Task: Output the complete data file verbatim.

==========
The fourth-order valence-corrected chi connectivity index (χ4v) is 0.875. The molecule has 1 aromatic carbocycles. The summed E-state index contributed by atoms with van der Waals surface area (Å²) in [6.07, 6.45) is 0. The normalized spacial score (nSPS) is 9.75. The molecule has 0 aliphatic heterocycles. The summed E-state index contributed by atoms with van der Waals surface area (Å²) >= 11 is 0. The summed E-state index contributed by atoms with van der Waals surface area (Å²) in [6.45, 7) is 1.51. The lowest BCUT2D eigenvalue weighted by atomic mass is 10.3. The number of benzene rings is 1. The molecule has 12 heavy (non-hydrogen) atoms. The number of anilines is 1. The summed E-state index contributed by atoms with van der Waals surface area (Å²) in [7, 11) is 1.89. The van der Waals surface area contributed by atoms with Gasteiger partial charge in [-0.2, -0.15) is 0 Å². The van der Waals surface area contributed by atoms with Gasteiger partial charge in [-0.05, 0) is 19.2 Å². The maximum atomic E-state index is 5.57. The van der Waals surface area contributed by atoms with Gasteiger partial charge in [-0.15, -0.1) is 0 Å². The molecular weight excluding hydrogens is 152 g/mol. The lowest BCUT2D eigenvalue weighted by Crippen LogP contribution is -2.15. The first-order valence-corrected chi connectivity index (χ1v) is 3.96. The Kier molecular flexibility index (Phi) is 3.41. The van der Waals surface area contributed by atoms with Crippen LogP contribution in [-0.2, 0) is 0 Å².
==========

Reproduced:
The fourth-order valence-corrected chi connectivity index (χ4v) is 0.875. The molecule has 1 aromatic carbocycles. The summed E-state index contributed by atoms with van der Waals surface area (Å²) in [6.07, 6.45) is 0. The normalized spacial score (nSPS) is 9.75. The molecule has 0 aliphatic heterocycles. The summed E-state index contributed by atoms with van der Waals surface area (Å²) >= 11 is 0. The summed E-state index contributed by atoms with van der Waals surface area (Å²) in [6.45, 7) is 1.51. The lowest BCUT2D eigenvalue weighted by atomic mass is 10.3. The number of benzene rings is 1. The molecule has 12 heavy (non-hydrogen) atoms. The number of anilines is 1. The summed E-state index contributed by atoms with van der Waals surface area (Å²) in [7, 11) is 1.89. The van der Waals surface area contributed by atoms with Gasteiger partial charge in [-0.2, -0.15) is 0 Å². The van der Waals surface area contributed by atoms with Gasteiger partial charge in [-0.05, 0) is 19.2 Å². The maximum atomic E-state index is 5.57. The van der Waals surface area contributed by atoms with Gasteiger partial charge in [-0.15, -0.1) is 0 Å². The molecular weight excluding hydrogens is 152 g/mol. The lowest BCUT2D eigenvalue weighted by Crippen LogP contribution is -2.15. The first-order valence-corrected chi connectivity index (χ1v) is 3.96. The Kier molecular flexibility index (Phi) is 3.41. The van der Waals surface area contributed by atoms with Crippen LogP contribution in [-0.2, 0) is 0 Å².